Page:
Why Does Fatherhood Matter? Introducing the MenCare Campaign
November 28, 2011
By Gary Barker
In November 2011, Promundo, Sonke Gender Justice and partners are introducing a new global campaign on engaging men as fathers and caregivers called MenCare. Why the focus on fatherhood? Of all the topics discussed in engaging men in gender equality, the issue of men and caregiving remains conspicuously absent and underexplored – in particular who does the care work and domestic work, including who cares for children.
New data from the World Bank tells us that women now represent 40% of the global workforce (counting work outside the home). But we know that men are not doing 40% of the care for children and the domestic work. The fact that women continue to carry out more of the care work continues to keep them from acquiring the work and income that would make them equal to men. Indeed, women globally earn on average 22% less than men.
Furthermore, the links between men’s involvement in care work and violence against women and children have, similarly, been largely neglected. While the associations are complex and should not be oversimplified, numerous studies confirm that men who witness and experience violence growing up are more likely to use violence against children and women later in life. Conversely, research from the International Men and Gender Equality Survey (IMAGES) and other sources suggests that boys who experience a positive caregiving influence from men in the household are more likely to have gender-equitable attitudes, more likely to participate in care work and less likely to use violence against a female partner later on (Barker et al, 2011). Girls growing up in such households are also less likely to be subservient to men. While we have talked much of the intergenerational transmission of violence, we have talked much less of the intergenerational transmission of caregiving and gender equality.
The bottom line is that men’s participation in care work has not kept pace with women’s increased contribution to household income and their work outside the home, and that women’s income is still less than men’s even when they do similar kinds of and amounts of work. If the world is to advance on gender equality and if men – as individuals and collectively – are to be seen as taking gender equality seriously, men must take on their fair share of the costs, time and care work required in daily life, and at the same time more fully experience the benefits of having close, non-violent and caring relationships with others.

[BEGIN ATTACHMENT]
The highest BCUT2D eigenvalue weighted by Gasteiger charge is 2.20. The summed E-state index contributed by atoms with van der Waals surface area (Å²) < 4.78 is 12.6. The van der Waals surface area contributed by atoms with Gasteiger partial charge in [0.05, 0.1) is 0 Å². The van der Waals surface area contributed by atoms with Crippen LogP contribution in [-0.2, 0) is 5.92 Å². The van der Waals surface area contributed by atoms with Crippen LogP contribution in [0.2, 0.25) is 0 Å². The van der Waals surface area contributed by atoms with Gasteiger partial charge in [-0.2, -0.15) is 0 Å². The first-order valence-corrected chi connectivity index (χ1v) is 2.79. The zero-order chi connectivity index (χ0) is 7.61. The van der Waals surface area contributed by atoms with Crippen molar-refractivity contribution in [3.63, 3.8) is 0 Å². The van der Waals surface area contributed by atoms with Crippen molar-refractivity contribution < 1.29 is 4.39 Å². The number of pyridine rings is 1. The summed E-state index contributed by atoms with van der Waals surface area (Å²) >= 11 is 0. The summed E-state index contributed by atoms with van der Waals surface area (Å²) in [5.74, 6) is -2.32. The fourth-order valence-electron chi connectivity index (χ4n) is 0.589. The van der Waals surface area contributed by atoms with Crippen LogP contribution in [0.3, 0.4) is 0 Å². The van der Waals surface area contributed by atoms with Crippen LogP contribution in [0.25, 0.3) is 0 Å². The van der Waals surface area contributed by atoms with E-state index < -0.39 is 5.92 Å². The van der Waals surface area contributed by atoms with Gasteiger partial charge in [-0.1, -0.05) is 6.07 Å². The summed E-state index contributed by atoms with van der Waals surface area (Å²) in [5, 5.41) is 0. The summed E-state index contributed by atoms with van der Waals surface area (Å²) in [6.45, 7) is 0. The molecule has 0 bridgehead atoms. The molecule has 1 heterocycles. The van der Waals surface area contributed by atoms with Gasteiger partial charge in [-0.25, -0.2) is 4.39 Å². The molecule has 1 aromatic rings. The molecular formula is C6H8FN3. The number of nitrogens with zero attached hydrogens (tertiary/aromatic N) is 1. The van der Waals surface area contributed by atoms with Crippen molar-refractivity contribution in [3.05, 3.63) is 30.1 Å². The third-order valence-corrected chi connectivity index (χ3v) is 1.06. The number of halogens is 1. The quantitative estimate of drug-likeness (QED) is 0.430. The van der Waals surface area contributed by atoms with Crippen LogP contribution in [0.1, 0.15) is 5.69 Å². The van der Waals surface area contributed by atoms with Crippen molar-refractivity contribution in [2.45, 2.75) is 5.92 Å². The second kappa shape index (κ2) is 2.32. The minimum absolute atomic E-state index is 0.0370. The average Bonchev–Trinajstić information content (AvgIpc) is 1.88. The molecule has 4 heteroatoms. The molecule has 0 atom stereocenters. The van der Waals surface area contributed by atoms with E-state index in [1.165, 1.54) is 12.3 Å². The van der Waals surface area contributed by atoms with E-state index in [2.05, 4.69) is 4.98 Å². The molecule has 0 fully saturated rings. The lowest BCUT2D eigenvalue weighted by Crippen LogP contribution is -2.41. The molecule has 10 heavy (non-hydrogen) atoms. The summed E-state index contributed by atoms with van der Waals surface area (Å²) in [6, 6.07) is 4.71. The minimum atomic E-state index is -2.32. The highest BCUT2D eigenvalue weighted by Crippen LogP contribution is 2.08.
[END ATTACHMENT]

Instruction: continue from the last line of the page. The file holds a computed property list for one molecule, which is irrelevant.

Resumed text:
The MenCare campaign is framed with the assumption that the participation of men to a greater extent in caregiving, in their roles as fathers, in domestic work, in maternal health and in caregiving professions is a necessary and largely overlooked aspect of achieving gender equality. Furthermore, the campaign is framed with the belief, that men’s participation in caregiving in all these dimensions is positive for women, children, societies and men themselves. Caregiving provides a “positive hook” for promoting and reducing violence against women and children. It also provides an alternative identity for men that can serve to galvanize men’s participation in gender equality in ways that have yet to be fully realized.
Why do we think men will pay attention? Because it’s in their own interest. Men’s participation in sensitive, non-violent ways in families and as caregivers is good for men themselves. Studies from the Global North have found that men who are more actively involved in caregiving live longer, and report lower rates of mental health and other health problems, including high blood pressure and cardiovascular problems.
Fatherhood is one of the few areas where men can immediately see that accepting and living gender equality is good for themselves.
We don’t believe that simply showing these benefits will lead men to stop using violence or to give up privilege. But it is a needed and strategic way forward, together with our ongoing efforts to engage men in ending violence against women.